On our way down, a fellow caught up with us and we offered to let him pass but he declined. He looked like a sherpa from Nepal and much to our surprise he was a sherpa from Nepal on vacation in California. He looked as if he was talking a walk in a park up there. He told us he lives at a place higher than Mono Pass. He lives at 4000 meters (~13123 feet) and his Father is a sherpa on Mt. Everest. He was very nimble on the snow. He was with another man who we never got close enough to talk to. He left us when he saw that his buddy had gotten ahead of us. Quite amazing the people you meet while you are hiking.

The rest of the way down was so much easier for me. I wasn't gasping for air hardly at all and my knees were just fine. I have always had pretty healthy knees and they hold up well going downhill. On really long downhills I will start to notice some knee soreness but this 3 mile descent did not cause me any knee soreness. I was happy though to have done all that uphill hiking to start getting my body used to hiking uphill at high altitudes. The Whitney hike starts at ~8400 feet and goes to ~14,500 feet.

We arrived back at the trailhead at 3:15 p.m. and were hoping we could make it to the Rock Creek lodge for pie by 3:30 p.m. We did make it to the lodge by 3:30 p.m. But alas, the pies had been sold out since 1:30 p.m. Instead we bought ourselves something to drink (I got gaterade) and then drove down the Rock Creek road in search of a nice spot on the creek to sit down and soak our feet. We found a wonderful spot with a comfy spot of green grass to sit on right next to the creek and even better it turned out to be mosquito free too! We soaked our feet for 15 minutes. It was marvelous to be sitting together with our feet in the ice cold water, drinking our drinks, chatting, and to boot we head this section of creek all to ourselves.

From Rock_Creek_Camping_8_13_and_14_2011

After the soak, we headed back to camp and spent some time doing our own thing. I read more of my Harry Potter book. We would not start dinner till C. got back from his day of hiking. He returned around 6:15 and told us stories of his day at Convict lake and we told him about our hike. T. cooked a dinner of ravioli with roasted red pepper sauce. I volunteered to help and was put in charge heating up the store bought roasted red pepper sauce to mix with the ravioli. It was a delicious dinner. Somehow food at a campground tastes better than it would if cooked at home. Its probably because we were exerting ourselves all day and were hungry and would have liked almost anything. After dinner T. and C. got busy packing as they had to leave at o-dark-hundred the next day. T. had an appointment in the SF bay area at 3:30. They left at 5 a.m. I heard them taking the tents down and just turned over and fell back asleep for another hour.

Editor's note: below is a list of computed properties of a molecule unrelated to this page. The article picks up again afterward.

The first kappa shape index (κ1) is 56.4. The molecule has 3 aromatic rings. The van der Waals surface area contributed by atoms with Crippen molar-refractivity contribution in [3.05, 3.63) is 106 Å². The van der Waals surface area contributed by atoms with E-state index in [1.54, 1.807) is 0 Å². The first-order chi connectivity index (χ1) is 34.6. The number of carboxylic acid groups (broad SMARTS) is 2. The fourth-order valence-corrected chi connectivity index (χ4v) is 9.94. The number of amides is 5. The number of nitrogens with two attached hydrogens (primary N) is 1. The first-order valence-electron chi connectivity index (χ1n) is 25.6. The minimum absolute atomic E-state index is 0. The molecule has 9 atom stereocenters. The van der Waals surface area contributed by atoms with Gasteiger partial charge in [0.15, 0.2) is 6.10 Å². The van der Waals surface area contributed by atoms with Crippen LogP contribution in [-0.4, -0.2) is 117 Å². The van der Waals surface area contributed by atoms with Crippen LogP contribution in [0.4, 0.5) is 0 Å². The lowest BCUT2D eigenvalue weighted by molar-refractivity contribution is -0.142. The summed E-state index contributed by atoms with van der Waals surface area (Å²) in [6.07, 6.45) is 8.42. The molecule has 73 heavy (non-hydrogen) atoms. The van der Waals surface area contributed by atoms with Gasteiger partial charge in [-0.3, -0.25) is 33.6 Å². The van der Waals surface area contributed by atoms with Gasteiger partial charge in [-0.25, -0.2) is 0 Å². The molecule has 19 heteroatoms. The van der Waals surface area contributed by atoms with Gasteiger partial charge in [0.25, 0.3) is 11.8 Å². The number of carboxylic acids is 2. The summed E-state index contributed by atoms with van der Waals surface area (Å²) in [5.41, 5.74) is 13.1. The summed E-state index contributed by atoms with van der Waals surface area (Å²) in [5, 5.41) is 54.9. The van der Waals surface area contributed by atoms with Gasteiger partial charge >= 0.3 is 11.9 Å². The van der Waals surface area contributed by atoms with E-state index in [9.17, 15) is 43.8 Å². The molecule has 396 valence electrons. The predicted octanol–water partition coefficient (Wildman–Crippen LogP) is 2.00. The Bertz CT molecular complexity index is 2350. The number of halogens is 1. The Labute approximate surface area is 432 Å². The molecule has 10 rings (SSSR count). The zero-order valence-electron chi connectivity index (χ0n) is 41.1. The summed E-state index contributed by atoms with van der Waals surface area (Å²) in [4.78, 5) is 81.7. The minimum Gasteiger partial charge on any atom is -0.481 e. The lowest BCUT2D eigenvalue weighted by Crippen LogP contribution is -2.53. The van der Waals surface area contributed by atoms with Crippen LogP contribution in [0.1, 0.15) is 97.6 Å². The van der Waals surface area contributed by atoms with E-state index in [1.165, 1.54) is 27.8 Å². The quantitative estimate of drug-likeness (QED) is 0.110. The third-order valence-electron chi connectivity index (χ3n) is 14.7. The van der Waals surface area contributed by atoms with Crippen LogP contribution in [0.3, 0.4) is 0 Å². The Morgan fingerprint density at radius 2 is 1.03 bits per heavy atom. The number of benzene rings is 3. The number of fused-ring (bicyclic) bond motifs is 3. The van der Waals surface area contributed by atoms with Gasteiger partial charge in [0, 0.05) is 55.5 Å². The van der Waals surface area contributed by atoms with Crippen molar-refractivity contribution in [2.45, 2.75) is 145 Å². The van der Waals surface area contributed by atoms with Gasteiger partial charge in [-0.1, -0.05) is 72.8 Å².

I was up at 6 a.m. In typical camping fashion what got me up was I had to use the restroom. When I came back from the restroom I felt fully awake so I decided to have a small cold breakfast and then pack up my gear and head back to the Little Lakes trail head and hike on the Little Lakes valley trail for an hour and then turn around and hike back. While shaking out my tent, I saw what I thought was a bug on the ground but on closer examination it turned out to be a scorpion. I was sort of glad I slept in a zipped up tent so the scorpion could not crawl on me! I soon finished packing and I got to the trailhead at 7:10 a.m. and this time I got a parking spot there and did not have to go to the overflow parking.

I made a quick stop at the restroom and then put on sun screen and headed off on the Little Lake Valley trail. It was gorgeous. I was happy to be giving my body another taste of high altitude hiking albeit a more mellow taste than the day before. I passed by Mack, Marsh, Heart, Box, and Long Lake. At Long Lake I reached my one hour turn around time and started heading back.

From Rock_Creek_Camping_8_13_and_14_2011

It was a wonderful solitary hike on the way to Long Lake. I did pass one backpacking couple but they were so quiet that it felt as if I had the trail to myself the whole way. It was a different story on the way back as I ran into more and more people. I got back to the trail head at 9:20 and the lot was full and folks were hiking up the road from overflow parking. I got in my car and headed to the Rock Creek lodge to have a more substantial breakfast. I was too early for pie but the cook at the lodge made a mean short stack of pancakes. I filled up on 2 huge pancakes and had a freshly brewed cup of coffee. While I was at the counter a Dad and his two small sons were there also. The sons were delightful to talk to. They were friendly and so excited to tell me all about their fishing trip with their Dad. Dad was there too but he was more quiet. He would just speak up to add bits to the stories his sons were telling. They also wanted to see a bear but not get eaten by a bear. It made for a nice breakfast to have their company. I finished up at 10 a.m. And started on my long trip home.